Dilemma in Japan (1945)


"We Are Virtually as Unprepared to Mentally Cope
With the Problem of 
Japan's Postwar Political Future
As We Were to Cope with the Problems of War on Sunday, December 7, 1941"

Roth, Andrew. Dilemma in Japan. Boston: Little, Brown, 1945.

Octavo. Hardcover. First Edition.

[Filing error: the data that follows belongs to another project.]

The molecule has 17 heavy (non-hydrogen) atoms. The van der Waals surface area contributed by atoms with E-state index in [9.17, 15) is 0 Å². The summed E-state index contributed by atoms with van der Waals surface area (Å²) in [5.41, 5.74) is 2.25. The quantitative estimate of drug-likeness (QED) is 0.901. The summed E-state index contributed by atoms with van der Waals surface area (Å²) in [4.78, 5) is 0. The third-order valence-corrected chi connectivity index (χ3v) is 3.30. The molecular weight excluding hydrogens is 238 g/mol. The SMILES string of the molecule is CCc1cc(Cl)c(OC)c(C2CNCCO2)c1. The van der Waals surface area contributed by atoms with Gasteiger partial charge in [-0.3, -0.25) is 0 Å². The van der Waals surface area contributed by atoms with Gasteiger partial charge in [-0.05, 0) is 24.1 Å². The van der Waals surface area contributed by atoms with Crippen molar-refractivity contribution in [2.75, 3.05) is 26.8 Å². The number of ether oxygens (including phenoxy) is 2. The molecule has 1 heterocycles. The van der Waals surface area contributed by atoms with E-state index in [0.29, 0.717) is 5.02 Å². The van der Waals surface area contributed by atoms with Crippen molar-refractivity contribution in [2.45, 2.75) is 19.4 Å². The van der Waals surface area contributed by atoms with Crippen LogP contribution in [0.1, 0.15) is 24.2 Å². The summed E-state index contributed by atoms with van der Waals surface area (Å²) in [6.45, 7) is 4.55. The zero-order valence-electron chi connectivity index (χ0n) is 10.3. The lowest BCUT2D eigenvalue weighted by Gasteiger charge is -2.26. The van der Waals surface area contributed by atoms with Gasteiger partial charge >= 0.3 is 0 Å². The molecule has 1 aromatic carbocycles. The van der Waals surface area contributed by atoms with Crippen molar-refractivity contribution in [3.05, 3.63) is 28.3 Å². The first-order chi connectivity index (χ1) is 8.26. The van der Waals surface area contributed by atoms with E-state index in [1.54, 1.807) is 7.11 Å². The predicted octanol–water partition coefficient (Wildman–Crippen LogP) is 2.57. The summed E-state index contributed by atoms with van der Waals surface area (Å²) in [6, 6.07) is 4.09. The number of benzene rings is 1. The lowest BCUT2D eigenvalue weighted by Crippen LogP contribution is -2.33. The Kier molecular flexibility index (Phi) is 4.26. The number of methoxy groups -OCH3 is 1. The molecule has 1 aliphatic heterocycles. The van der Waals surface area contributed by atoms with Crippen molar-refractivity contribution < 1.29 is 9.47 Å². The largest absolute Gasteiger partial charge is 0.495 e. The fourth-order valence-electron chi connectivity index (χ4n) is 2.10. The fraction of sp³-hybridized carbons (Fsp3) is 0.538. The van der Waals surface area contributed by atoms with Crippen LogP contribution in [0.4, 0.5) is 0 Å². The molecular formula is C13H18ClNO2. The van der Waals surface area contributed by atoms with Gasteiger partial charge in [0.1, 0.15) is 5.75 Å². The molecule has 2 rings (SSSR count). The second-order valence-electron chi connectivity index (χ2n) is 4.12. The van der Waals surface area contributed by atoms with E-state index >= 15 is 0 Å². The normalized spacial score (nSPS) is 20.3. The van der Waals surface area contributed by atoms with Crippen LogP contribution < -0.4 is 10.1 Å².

First edition of this work written before VJ-Day arguing that the Allied plan for a postwar Japan was just as dangerous as that for the Weimar Republic and that permanent peace would require regime change. The author, Andrew Roth, was a recognized expert on the Far East, who wrote extensively on wartime Japan for publications including the New York Times. This work, written prior to the dropping of the atomic bombs and the Japanese defeat, nevertheless recognizes Japan on the verge of losing the war and the need for a coherent post-war plan. Roth believed that the preference of the Allies for a peace leaving in place feudal structures including the emperor while working with so-called moderates would only result in eventual war. He recognized a clear danger of recreating the conditions in Weimar Germany that gave birth to the totalitarianism of the Third Reich. Instead, Roth argued that the Allies should work toward a democratic Japan by using democratic elements--farmers, small businessmen--already present in Japanese society to transform the country and create a lasting peace.   Bookplate of Dorothy and Paul Steintorf, the latter of whom was a government official and foreign service officer. Bookseller ticket. Book with a few spots of foxing to edge of text block and mild toning to spine. Dust jacket with only light wear to extremities and mild toning to spine.